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Old 12th April 2013, 05:55 PM   #8837
bcarso is offline bcarso  United States
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Quote:
Originally Posted by dvv View Post
I have for years maintained - and still do - that instead of fancy input circuits and so forth, the single most beneficial thing you can do for your amp is to separate the power supplies for the VAS from those of the output stage, run them at somewhat higher voltages to compensate for drops across transistors, and allow your current stage to work at slightly lower voltages, so as to move more to the left of the SOAR curve of the output devices.
A good policy, only caveat being to ensure, by some means, preventing the output devices, if bipolars, from entering hard saturation at clipping.
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Old 12th April 2013, 06:12 PM   #8838
dvv is offline dvv  Serbia
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A good policy, only caveat being to ensure, by some means, preventing the output devices, if bipolars, from entering hard saturation at clipping.
Spot on Brad, that IS a serious concern.

Now that you mentioned it, how would you go about it, in principle?
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Old 12th April 2013, 06:29 PM   #8839
bcarso is offline bcarso  United States
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Originally Posted by dvv View Post
Spot on Brad, that IS a serious concern.

Now that you mentioned it, how would you go about it, in principle?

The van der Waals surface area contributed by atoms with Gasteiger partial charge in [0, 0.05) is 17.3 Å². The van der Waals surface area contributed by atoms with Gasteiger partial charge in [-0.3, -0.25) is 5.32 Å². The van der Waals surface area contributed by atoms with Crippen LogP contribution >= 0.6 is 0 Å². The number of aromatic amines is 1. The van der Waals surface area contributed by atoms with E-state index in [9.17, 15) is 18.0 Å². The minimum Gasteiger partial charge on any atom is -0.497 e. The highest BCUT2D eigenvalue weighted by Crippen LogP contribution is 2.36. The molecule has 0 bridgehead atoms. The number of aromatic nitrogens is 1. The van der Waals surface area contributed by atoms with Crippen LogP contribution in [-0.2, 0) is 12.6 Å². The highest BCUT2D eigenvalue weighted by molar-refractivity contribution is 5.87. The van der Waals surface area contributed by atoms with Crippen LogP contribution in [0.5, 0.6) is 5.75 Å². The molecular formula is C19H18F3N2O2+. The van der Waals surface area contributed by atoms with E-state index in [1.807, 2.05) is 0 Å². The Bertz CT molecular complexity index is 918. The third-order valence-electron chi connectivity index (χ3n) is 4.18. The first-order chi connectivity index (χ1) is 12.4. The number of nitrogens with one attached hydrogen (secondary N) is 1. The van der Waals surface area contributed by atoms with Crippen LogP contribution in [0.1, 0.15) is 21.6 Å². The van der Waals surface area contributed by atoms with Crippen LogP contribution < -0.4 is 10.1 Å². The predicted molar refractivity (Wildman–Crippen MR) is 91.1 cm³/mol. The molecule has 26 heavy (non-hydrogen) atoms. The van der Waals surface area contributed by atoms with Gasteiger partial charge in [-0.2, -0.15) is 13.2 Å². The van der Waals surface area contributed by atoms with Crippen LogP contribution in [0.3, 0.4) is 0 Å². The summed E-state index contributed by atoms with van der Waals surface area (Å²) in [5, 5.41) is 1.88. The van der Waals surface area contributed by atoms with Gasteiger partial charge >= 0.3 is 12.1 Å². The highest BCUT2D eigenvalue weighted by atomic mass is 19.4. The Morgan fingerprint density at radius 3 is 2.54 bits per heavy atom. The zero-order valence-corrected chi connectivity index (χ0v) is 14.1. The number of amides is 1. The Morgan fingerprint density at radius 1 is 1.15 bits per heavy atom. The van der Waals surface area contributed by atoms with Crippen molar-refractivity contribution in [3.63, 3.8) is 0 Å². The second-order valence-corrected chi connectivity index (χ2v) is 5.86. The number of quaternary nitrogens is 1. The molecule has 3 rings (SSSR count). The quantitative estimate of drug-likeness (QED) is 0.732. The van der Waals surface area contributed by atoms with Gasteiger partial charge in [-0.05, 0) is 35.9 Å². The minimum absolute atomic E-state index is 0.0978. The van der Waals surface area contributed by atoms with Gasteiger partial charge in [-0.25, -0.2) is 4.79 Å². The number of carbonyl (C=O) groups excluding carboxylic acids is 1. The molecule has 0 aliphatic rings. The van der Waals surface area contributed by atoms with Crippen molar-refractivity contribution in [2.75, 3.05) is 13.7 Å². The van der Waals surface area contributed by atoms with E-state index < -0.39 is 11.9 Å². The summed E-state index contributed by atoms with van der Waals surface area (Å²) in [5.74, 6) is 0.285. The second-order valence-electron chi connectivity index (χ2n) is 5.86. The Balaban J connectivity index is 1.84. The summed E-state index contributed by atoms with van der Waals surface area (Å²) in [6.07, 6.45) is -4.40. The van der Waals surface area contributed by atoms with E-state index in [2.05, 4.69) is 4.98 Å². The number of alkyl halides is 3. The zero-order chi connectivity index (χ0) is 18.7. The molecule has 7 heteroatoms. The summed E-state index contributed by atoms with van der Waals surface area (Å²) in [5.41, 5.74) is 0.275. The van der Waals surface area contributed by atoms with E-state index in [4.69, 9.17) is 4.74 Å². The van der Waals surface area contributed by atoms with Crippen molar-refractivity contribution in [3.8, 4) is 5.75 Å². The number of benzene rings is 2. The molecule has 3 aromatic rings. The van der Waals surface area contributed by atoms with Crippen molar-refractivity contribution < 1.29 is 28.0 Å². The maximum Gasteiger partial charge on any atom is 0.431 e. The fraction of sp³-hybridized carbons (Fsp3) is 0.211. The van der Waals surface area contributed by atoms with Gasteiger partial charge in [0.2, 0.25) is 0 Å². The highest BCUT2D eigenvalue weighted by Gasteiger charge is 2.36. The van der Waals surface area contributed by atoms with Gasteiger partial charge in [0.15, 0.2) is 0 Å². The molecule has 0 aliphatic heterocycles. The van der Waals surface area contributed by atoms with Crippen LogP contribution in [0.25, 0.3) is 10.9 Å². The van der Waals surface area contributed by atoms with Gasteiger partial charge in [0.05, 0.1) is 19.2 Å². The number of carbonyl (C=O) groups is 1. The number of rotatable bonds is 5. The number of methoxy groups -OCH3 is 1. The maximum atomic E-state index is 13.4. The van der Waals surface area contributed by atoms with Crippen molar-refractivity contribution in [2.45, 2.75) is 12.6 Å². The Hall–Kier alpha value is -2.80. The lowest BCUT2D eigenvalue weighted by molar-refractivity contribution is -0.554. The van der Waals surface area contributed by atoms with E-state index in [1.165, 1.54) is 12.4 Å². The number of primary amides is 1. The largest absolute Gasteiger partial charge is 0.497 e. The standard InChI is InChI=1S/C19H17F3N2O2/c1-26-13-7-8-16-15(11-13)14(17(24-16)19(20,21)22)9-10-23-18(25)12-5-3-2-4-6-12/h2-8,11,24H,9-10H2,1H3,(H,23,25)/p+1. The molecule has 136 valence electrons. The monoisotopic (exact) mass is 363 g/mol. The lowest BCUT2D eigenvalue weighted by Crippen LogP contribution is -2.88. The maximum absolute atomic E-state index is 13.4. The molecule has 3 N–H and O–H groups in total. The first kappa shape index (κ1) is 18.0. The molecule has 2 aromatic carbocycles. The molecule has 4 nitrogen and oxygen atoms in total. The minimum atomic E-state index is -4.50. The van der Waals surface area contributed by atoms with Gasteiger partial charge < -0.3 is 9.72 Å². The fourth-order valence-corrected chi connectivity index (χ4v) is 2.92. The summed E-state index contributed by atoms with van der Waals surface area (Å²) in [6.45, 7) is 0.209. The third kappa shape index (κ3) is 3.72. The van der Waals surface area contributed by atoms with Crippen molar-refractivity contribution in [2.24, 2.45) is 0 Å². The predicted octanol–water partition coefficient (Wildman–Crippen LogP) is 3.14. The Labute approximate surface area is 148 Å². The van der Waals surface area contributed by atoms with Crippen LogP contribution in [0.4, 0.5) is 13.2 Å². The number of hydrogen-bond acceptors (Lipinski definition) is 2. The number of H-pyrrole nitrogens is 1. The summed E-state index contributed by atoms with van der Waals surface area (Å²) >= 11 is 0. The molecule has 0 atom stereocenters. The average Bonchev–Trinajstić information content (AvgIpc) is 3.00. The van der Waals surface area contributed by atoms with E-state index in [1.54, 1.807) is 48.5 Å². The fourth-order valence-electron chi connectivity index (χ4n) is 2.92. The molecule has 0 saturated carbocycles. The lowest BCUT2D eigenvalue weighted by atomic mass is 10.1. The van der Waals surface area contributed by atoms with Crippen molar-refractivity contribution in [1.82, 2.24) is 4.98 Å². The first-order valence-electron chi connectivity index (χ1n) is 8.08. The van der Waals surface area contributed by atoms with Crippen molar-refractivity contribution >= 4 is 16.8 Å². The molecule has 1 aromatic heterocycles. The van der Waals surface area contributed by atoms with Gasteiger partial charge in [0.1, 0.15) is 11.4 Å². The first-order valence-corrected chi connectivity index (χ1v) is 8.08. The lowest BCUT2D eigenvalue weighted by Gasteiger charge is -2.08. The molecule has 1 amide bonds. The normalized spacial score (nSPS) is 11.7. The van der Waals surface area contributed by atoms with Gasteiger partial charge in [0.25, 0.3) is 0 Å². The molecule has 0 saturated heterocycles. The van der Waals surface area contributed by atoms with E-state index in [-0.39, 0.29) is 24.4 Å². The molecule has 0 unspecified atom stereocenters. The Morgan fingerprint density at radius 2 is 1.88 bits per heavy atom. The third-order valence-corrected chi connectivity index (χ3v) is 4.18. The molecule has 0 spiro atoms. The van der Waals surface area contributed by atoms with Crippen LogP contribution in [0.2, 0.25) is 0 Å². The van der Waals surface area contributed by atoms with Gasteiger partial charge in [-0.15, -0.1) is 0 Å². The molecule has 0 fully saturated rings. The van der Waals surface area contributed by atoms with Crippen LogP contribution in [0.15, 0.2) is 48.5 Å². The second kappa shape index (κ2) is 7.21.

I haven't seen a single "best" approach. Schottky clamping is impractical because those diodes are generally too-low reverse breakdown voltage. Having diif amps sensing each collector-emitter voltage, comparing that to a reference, and rapidly limiting base drive is cumbersome. Sensing rails and clamping input signals is difficult to do without introducing other distortions below clipping levels.

This storage time problem with bipolars is one of the reasons DMOS appeals, despite other suboptimal attributes depending on configurations.
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Old 12th April 2013, 06:42 PM   #8840
benb is offline benb  United States
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The problem of keeping a bipolar transistor out of saturation in digital logic was solved with a Shottky diode as used in Shottky TTL:

Schottky transistor - Wikipedia, the free encyclopedia

But power transistors tend to have higher saturation voltage, so this won't work. Surely there's something not much more complicated that will. Following a link from the above article, maybe the Baker Clamp could be used - if this isn't enough to keep it out of saturation, make D1 a Shottky and/or add diodes in series with D2 until it is:

Baker clamp - Wikipedia, the free encyclopedia